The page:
Poets and Poetry in the Eyes of William Wordsworth

“Fill your paper with the breathings of your heart.” – William Wordsworth


“In spite of difference of soil and climate, of language and manners, of laws and customs, in spite of things silently gone out of mind and things violently destroyed, the Poet binds together by passion and knowledge the vast empire of human society, as it is spread over the whole earth, and over all time. The objects of the Poet’s thoughts are everywhere; though the eyes and senses of man are, it is true, his favorite guides, yet he will follow wheresoever he can find an atmosphere of sensation in which to move his wings. Poetry is the first and last of all knowledge – it is as immortal as the heart of man.” – William Wordsworth

William Wordsworth was a major English poet who helped launch the Romantic Age in English literature. He and Samuel Taylor Coleridge published Lyrical Ballads in 1798. Wordsworth’s debut as a writer was in 1787 when he published a sonnet in The European Magazine. He received a B.A. from Cambridge in 1791. Wordsworth’s magnum opus was The Prelude, which was published in 1850 by his wife three months after his death. It is considered by many to be the crowning achievement of English romanticism. The poem chronicles the spiritual life of the poet, and marks the birth of a new genre of poetry.

Wordsworth developed an interest and sympathy for the life, troubles, and speech of the “common man.” He had a keen interest in politics and poetry, and had a particular disdain for tyranny. Wordsworth saw a necessary relationship between writing and political justice. He disliked complicated, fanciful writing, and instead believed poetry should be written “in the real language of men.” He understood poetry to be “the spontaneous overflow of feelings,” saying, “it takes its origin from emotion recollected in tranquility.” He selected incidents and situations of common life as his subject matter, but described such situations with language “really used by men.”

Prior to Wordsworth, the ordinary life of ordinary people was not typically the subject of poetry. He democratized poetry, giving it a universal appeal. Poetry to date had featured urban subjects regarding artificial lives of people living far away from the simplicity of nature. Wordsworth preferred humble, rustic life as his subject matter because it is here that essential passions of the heart find a better soil in which they can grow into maturity and come to realize their full potential. He believed such a humble and rustic life to be more simplistic, serene, and tranquil. He was contented with the manner in which rustic people expressed their feelings through quaint, non-elaborate and unsophisticated means. Their language was more passionate, more vivid, and more emphatic. Wordsworth believed poetry should express common human feelings, without restriction on the telling of man’s experiences.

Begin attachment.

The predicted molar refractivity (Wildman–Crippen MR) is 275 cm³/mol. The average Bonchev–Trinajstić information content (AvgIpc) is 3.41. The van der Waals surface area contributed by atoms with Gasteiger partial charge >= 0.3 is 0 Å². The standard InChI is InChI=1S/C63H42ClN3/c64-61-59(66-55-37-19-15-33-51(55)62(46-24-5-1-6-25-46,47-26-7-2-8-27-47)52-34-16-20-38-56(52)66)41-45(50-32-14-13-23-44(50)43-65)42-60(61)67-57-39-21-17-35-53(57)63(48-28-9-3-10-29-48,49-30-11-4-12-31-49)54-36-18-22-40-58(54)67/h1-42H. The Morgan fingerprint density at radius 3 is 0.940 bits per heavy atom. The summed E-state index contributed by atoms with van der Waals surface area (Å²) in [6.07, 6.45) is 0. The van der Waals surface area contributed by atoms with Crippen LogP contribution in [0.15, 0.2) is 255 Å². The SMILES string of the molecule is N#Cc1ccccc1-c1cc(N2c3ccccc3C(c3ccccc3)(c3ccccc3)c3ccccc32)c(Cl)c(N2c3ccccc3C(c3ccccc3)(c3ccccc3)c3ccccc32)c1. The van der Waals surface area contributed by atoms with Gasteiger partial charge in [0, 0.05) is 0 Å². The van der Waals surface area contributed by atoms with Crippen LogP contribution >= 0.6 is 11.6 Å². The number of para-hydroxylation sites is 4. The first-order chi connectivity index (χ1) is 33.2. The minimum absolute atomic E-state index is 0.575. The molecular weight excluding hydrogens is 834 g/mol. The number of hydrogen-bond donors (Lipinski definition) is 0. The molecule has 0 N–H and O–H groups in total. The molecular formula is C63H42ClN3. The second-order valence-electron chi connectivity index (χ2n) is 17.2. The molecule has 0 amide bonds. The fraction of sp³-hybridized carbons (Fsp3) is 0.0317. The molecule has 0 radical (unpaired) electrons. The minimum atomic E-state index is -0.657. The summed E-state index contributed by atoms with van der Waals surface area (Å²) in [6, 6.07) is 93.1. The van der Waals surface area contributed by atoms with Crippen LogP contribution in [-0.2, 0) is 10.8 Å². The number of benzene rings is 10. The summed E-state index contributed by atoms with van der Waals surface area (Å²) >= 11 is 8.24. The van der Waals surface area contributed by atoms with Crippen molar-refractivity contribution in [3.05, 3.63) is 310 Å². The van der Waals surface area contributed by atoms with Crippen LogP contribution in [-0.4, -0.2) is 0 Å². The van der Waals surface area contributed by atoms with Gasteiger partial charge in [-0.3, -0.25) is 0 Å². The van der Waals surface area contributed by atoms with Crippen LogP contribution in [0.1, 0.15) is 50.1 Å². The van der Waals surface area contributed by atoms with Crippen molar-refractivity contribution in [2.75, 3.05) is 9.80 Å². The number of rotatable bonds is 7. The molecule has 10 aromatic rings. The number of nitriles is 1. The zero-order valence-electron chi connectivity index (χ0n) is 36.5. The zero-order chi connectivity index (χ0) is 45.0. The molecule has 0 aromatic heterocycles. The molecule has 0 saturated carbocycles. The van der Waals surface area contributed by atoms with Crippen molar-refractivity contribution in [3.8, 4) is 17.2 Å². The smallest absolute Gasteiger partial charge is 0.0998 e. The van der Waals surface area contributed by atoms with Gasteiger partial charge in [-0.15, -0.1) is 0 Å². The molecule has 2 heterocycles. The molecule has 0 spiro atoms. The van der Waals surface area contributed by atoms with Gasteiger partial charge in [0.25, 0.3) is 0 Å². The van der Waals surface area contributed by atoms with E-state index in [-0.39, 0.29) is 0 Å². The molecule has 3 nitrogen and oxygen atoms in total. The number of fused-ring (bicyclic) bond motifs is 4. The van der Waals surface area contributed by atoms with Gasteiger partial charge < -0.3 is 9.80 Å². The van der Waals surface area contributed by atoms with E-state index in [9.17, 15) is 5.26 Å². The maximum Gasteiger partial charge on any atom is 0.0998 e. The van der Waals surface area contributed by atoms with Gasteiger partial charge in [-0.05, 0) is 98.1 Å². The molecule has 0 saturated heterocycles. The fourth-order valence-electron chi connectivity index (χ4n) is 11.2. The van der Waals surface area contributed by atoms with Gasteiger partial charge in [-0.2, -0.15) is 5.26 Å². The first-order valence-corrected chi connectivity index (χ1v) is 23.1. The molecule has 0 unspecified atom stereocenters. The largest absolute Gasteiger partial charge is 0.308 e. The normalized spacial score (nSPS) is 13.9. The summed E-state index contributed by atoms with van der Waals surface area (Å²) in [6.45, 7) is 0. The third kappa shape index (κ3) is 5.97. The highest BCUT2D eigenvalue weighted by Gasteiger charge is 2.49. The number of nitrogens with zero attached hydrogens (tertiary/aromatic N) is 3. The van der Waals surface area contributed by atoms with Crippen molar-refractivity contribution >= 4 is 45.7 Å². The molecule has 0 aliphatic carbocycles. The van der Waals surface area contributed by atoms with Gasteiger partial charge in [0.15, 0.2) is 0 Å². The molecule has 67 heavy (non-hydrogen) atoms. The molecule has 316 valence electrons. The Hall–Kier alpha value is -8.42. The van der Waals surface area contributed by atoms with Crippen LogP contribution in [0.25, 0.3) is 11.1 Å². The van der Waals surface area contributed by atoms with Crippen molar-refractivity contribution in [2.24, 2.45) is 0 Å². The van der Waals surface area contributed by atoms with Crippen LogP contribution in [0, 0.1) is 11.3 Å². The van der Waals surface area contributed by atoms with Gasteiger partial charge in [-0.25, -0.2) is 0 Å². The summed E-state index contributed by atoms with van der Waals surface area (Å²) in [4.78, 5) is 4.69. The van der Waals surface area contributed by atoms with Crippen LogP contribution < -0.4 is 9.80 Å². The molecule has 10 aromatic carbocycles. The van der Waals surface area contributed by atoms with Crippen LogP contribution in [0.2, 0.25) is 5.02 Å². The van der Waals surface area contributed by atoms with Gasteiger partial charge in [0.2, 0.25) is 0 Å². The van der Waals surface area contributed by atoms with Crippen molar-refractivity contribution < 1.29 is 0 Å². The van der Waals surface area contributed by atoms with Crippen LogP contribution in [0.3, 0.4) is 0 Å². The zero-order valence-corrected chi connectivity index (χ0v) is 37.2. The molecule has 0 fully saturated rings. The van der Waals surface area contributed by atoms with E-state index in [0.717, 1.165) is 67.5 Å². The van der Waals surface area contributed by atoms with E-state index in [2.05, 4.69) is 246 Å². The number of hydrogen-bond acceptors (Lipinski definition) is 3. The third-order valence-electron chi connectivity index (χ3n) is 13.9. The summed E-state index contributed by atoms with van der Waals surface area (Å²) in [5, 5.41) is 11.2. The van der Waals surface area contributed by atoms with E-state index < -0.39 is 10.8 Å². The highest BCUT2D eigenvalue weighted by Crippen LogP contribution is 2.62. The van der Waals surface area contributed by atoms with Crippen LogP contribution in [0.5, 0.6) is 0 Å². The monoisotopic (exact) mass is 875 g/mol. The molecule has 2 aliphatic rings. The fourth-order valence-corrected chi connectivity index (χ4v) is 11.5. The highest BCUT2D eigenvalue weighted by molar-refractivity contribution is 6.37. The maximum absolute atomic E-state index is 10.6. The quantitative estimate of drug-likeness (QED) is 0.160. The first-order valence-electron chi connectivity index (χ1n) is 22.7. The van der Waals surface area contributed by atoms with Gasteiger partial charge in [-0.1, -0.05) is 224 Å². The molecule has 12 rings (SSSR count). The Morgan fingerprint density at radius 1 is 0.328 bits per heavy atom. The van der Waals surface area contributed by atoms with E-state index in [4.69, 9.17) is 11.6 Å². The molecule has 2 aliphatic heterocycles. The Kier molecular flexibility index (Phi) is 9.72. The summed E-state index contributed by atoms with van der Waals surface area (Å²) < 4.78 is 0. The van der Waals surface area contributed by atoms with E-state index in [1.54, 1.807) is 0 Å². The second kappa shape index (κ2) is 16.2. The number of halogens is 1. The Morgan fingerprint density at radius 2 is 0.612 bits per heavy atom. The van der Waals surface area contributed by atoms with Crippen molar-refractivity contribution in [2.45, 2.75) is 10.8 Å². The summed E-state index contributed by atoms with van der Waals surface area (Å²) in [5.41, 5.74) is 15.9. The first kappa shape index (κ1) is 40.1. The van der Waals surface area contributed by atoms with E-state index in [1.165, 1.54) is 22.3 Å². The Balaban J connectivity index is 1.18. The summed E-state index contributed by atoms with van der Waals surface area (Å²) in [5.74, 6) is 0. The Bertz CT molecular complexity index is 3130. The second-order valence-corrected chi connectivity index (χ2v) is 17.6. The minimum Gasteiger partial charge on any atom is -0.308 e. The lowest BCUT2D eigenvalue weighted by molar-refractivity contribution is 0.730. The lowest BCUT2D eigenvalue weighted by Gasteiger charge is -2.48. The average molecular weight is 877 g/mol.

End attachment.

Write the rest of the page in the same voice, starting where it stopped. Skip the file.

In his preface to Lyrical Ballads, Wordsworth is basically “thinking aloud” on poems he’d already written in an attempt to formulate revised ideas about poetry. The two central ideas of the preface are the need for reforming poetic diction – which according to Wordsworth had become far too artificial – and the role of the poet in society. Wordsworth thought poetry had become too marginal. He had also come to the conclusion that the troubles of society were specifically urban in nature. He believed the insight of a poet to be higher than other people, but he did not think the poet should shout down from a lofty height. Rather, he should be one of the common human beings, who feels what others feel, and, accordingly, be able to describe common feelings and passions. The rub is that he must do so in the language of the everyday man.  According to Wordsworth, the responsibility of the poet is great because what others cannot express, he is to present in a comprehensible format.  He knows others think and see, but many lack the same comprehensive access to their sensory perception the poet can reach.

In 1843 Wordsworth was named poet laureate of England, though by this time he had pretty much put his pen to use only when revising or rearranging his poems. He had basically retired to merely publishing various editions, and entertaining guests and friends. When he died in 1850, he had for some years been venerated as a sage, his most ardent detractors glossing over the radical origins of his poetics and politics. Wordsworth’s prose, while not extensive – and often difficult – reveals the poet’s historical context. A careful reading of his prose will likely lead the reader to a clearer understanding of the path he traveled from the eighteenth century to the Victorian age, aiding modern readers in recognizing the origins of their own literary and political culture.

Romantic poets cultivated individualism, reverence for the natural world, idealism, physical and emotional passion, and an interest in the mystical and supernatural. Romantics set themselves in opposition to the order and rationality of classical and neoclassical artistic precepts in order to embrace freedom and revolution in their art and politics. Notable romantic poets include Fredrich Schiller, Johann Wolfgang von Goethe, Samuel Taylor Coleridge, Percy Bysshe Shelley, Lord Byron, John Keats, and Victor Hugo.

Romanticism crossed the Atlantic through the work of American poets like Walt Whitman and Edgar Allan Poe. The romantic era produced many of the stereotypes of poets that persist today, including the poet as a tortured and melancholy visionary. Romantic ideals never died out in poetry, but were largely absorbed into the precepts of many other movements. Traces of romanticism have lived on in French symbolism and surrealism, and in the work of prominent poets such as Charles Baudelaire and Rainer Maria Rilke.

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